Public Record Request for Public Employee Salary Data

Many school districts have received an e-mail from Daniel Fox

( asking them to send “copies of public records

of individual salary data for all public school employees (with a focus on

teachers and administrators) for as many years as are available between

1995-2016.” Mr. Fox says that he is seeking this information on behalf of

Dr. Joseph Price at Brigham Young University, who he says is doing a study

on the gender gap in teacher pay.

We have reviewed Mr. Fox’s e-mail and have consulted with the

Nebraska Attorney General’s Office about it. We are advising KSB clients

that this is a valid public records request which requires a response. Every

school that received this request will have to do four things promptly:

1) Ascertain which records (in any format) are subject to disclosure in

response to this request;

2) Calculate how much it will cost to fulfill the request – this includes

all the costs that we’ve detailed below;

3) Determine how long it will take you to fulfill the request; and

4) Respond back to Mr. Fox by this Thursday, June 9 (if you got this

request on Friday and your school will be open for business every

day this week). You will either need to provide the documents or

communicate the costs and timeline for your eventual response.

The rest of this update explains these steps.

Requested Documents and Analysis. Schools almost certainly

have records containing the items listed in Mr. Fox’s request, which was the

“year, name, job title, salary information, education, experience, and

gender” of each of its staff members for the last 21 years. At a minimum,

Mr. Fox would like any documents containing the “year, name, salary, and

job title” of teachers and administrators. As we read this request in light of

the Public Records Act, we recommend that you analyze your individual

teacher and administrator contracts, along with spreadsheets, payroll

records, or other documents which contain this information in order to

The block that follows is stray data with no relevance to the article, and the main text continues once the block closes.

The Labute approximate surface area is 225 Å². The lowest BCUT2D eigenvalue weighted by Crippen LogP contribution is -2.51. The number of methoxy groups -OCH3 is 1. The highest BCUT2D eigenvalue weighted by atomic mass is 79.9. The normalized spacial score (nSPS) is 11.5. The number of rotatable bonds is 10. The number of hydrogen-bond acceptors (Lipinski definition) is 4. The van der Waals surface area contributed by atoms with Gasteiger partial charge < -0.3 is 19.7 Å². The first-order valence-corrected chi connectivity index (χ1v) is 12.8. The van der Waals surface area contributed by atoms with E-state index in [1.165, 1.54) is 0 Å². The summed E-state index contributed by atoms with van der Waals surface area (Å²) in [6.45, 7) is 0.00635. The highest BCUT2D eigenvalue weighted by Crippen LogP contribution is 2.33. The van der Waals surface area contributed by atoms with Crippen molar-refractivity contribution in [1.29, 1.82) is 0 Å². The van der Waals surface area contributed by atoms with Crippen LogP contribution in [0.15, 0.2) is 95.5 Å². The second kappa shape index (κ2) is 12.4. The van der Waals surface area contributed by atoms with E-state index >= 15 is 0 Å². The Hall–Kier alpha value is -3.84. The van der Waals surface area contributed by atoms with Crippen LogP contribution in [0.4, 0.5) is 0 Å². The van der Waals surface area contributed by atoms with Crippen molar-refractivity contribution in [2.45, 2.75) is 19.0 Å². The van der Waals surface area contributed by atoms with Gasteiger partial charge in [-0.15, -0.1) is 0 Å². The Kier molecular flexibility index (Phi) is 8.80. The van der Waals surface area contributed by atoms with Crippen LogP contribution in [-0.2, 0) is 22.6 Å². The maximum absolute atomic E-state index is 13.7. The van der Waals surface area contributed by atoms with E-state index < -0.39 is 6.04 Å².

determine what you must disclose. Gaining an understanding of the

documents which may be responsive to this request, even if you do not

locate all of them immediately, will allow you to estimate the costs discussed


Form of the Documents.  Schools are not required to produce or

prepare any records “in a new or different form or format modified from that

of the original public record.” If your district maintains this information

electronically (say, in your payroll software or on a spreadsheet) it should be

fairly straightforward to generate a report that includes this information and

nothing else. However, if the district only has paper records for some of

these years, the district will need to review the records to ascertain which

must be disclosed, redacted, or withheld.

Response Within Four Business Days.   Schools must respond to

this request within four business days. That does not mean you have to

gather these documents by then. The Public Records Act states that if the

entire request cannot with reasonable good faith efforts be fulfilled within

four business days “due to the significant difficulty or the extensiveness of

the request,” you can instead communicate back to the requester. That

communication should include a written explanation of why, including the

earliest practicable date for fulfilling the request, an estimate of the

expected cost of any copies, and an opportunity for the requester to modify

or prioritize the items within the request.

Fees for Gathering and Copying These Documents.  If it will take

your staff more than four hours to search, identify, redact or copy these

documents, you can charge for that staff time. NEB. REV. STAT. § 84-712(3)(c).

Alternatively, if you decide to pay a third party (an independent contractor

or even your educational service unit) to search your computer or paper files

and gather these documents, you can charge for all of that additional

expense. You may also charge a fee for your actual costs (e.g. copying,

printing, computer analysis) in responding. You are, however, prohibited

from charging the requester for the cost of your attorney reviewing the

public records response.  

Deposit.  You may request a deposit prior to producing the records if

you reasonably calculate that the total fee (including copying, staff, and

contractor costs) for providing the records would exceed $50.00. Mr. Fox

will then have 10 days either to narrow the scope of his request or to

provide you with the requested deposit.

If you would like assistance in preparing a response to Mr. Fox or if

you have questions about the public records statutes in general, you should

consult with your school district’s attorney or call Karen, Steve, or Bobby.